While Haiti dominates global headlines in the aftermath of the catastrophic earthquake, Haitian-American relations go back several centuries to when slave ships from Africa discharged their human cargo on continents and islands throughout the Western Hemisphere.
Although Haiti is traditionally associated with the African descendents who make up the majority of its population, their arrival was pre-dated by the Taíno Indian tribes who inhabited Cuba, Jamaica, and the rest of the Greater Antilles island group in the West Indies or Caribbean Sea. Along with the Dominican Republic, Haiti occupies the island of Hispaniola in the Greater Antilles. Its initial colonists, the Spaniards spearheaded by Christopher Columbus’ arrival in 1492, they were attracted to its rich deposits of gold, and used its indigenous people to mine the ore. As the native Caribbeans died from exposure to the many infectious diseases, including small pox, that the Europeans brought in and for which they had not developed immunity, their ranks were replenished by the hardy, newly arrived African slaves who in turn became a majority.
Slave labor boosted gold refinement, and the sugar and tobacco plantations started by French settlers in western Hispaniola. The high profit potential of these farms accelerated both the immigration of French entrepreneurs and hostility between Spain and France until 1697, when the two countries divided the island, with the western third remaining French (and over time a slave colony), while the remaining eastern two thirds becoming the Dominican Republic (Spain). By the 1790s, news of the French Revolution and the overthrow of absolute monarchy inspired the island’s African populace, which already had a tradition of slave uprisings. This led to full scale rebellion, during which several black military commanders emerged, especially Toussaint L’Ouverture, who united the country into a homogeneous force.
L’Ouverture and his forces utilized innovative guerrilla or irregular warfare tactics to overcome their opponents, including lightning quick strikes and retreats, along with the “horse enabler” to neutralize French Cavalry. Although he was captured and died while imprisoned in France, a subordinate, Jean-Jacques Dessalines eventually overcame Napoleon Bonaparte’s forces in 1804, proclaiming the new nation an indigenous Indian name, Haiti.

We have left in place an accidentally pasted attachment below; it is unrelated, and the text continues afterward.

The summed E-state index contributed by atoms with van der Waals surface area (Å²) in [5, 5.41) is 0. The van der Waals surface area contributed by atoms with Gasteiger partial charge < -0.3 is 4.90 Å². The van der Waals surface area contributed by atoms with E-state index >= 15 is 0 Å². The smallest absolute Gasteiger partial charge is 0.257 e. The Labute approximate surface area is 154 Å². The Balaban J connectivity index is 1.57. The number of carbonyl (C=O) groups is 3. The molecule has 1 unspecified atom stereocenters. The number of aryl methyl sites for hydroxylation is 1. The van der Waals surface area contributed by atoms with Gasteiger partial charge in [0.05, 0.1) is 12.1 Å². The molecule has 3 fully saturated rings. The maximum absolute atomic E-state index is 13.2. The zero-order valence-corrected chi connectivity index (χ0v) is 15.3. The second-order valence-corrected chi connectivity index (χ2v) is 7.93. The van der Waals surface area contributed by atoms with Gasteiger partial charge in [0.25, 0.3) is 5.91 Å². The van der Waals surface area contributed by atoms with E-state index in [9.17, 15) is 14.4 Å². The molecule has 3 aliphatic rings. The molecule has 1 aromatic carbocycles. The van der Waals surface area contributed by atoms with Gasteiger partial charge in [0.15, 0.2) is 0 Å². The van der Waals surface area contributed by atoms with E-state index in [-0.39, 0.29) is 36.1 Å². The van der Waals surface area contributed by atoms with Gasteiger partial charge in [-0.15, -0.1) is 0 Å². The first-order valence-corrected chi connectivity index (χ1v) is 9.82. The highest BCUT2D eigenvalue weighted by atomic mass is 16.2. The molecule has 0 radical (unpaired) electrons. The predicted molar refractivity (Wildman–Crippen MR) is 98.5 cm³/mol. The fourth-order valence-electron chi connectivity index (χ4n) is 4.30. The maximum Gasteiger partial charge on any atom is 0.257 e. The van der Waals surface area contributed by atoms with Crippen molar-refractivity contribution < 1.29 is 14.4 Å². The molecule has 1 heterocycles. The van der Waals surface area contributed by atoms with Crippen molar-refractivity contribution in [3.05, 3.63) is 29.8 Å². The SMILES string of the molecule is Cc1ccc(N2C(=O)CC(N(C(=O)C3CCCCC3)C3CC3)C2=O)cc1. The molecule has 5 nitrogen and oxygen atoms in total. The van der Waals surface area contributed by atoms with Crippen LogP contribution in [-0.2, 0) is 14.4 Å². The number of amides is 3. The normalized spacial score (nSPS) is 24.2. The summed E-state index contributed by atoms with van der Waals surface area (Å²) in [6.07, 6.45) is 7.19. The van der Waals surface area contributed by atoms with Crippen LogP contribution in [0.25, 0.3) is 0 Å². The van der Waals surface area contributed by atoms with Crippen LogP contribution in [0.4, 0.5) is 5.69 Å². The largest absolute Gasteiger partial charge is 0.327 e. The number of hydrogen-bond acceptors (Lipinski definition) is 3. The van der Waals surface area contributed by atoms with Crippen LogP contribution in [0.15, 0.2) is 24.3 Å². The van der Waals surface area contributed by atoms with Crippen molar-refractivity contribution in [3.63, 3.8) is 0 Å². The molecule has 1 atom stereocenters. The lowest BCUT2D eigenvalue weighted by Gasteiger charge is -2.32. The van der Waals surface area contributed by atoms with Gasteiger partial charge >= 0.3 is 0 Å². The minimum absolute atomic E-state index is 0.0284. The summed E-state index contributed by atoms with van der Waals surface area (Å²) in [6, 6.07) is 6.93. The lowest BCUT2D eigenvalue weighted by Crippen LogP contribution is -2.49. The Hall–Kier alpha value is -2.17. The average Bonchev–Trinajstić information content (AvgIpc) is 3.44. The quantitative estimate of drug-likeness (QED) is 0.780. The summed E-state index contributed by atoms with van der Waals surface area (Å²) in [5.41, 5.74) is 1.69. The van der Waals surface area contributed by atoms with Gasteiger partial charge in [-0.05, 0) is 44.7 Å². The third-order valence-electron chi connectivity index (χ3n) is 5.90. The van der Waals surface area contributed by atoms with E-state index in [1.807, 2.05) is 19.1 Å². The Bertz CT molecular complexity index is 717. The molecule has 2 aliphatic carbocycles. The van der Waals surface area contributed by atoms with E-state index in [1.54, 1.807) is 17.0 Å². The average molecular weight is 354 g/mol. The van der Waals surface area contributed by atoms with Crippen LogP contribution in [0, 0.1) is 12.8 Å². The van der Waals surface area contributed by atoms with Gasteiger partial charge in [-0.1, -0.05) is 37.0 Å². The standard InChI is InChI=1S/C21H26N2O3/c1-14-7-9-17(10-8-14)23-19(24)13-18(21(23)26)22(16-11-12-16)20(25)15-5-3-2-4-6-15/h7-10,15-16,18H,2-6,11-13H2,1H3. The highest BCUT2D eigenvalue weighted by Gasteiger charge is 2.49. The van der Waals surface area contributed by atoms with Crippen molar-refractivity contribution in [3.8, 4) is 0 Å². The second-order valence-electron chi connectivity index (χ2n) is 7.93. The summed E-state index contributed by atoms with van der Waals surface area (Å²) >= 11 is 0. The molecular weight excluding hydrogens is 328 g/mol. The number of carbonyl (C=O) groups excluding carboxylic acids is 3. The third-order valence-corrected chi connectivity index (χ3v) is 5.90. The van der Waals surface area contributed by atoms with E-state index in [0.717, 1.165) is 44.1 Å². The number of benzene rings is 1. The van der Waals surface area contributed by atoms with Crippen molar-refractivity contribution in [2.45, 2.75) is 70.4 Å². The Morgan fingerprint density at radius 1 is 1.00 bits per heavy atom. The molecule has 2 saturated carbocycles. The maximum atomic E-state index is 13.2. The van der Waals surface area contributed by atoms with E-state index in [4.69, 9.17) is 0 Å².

Around the same time negotiations were underway for the Louisiana Purchase between the U.S. and France. Napoleon’s plot to re-enslave Haiti had failed, he was preoccupied with his arch rival, England, and he wanted to resolve any future conflict with America, since the loss of Haitian sugar proceeds dampened his wish to expand his empire into the New World. Finally, the extension of the territorial United States strengthened her position as a future opponent to the English.
On the buyer’s end, U.S. President Thomas Jefferson had concerns about French intentions in North America, and this acquisition denied them a potential staging area for a possible American invasion. In addition, this possession ensured trade access up and down the Mississippi River, and facilitated commerce to the Eastern Seaboard and Europe, providing room for expansion to homesteaders already in the area.
Instability continued to plague Haiti for the next century, as France secured an indemnity in which the former colony would pay its former slave master 150 million francs in gold as reparations for revenue lost due to their emancipation, which is one reason why Haiti is historically debt ridden. Recent developments had then President Jean-Bertrand Aristide pushing for French reparations to the tune of $21,685,135,571.48 (from the Dec. 18, 2003 Miami Herald).
America occupation starting with the Marines landing in 1915 and lasting two decades, was initiated by President Woodrow Wilson to protect U.S. investments. While Wilson did not belong to the Ku Klux Klan he did support its policies as verified by his screening of the pro-Klan movie “Birth of a Nation” in the White House. In his 1902 History of the American People written while he was a professor at Princeton, he explained that it was formed because “…white men were roused by a mere instinct of self-preservation”.
To ensure debt repayment, 40% of Haiti’s income was reserved towards that end, which also hampered its economic growth. Even after military withdrawal the U.S. continued to sway its economy. Under the presidency of Elie Lescot, Haiti became an Allie in World War II, as Navy blimps became a common sight on its coast as a deterrent against Axis submarines.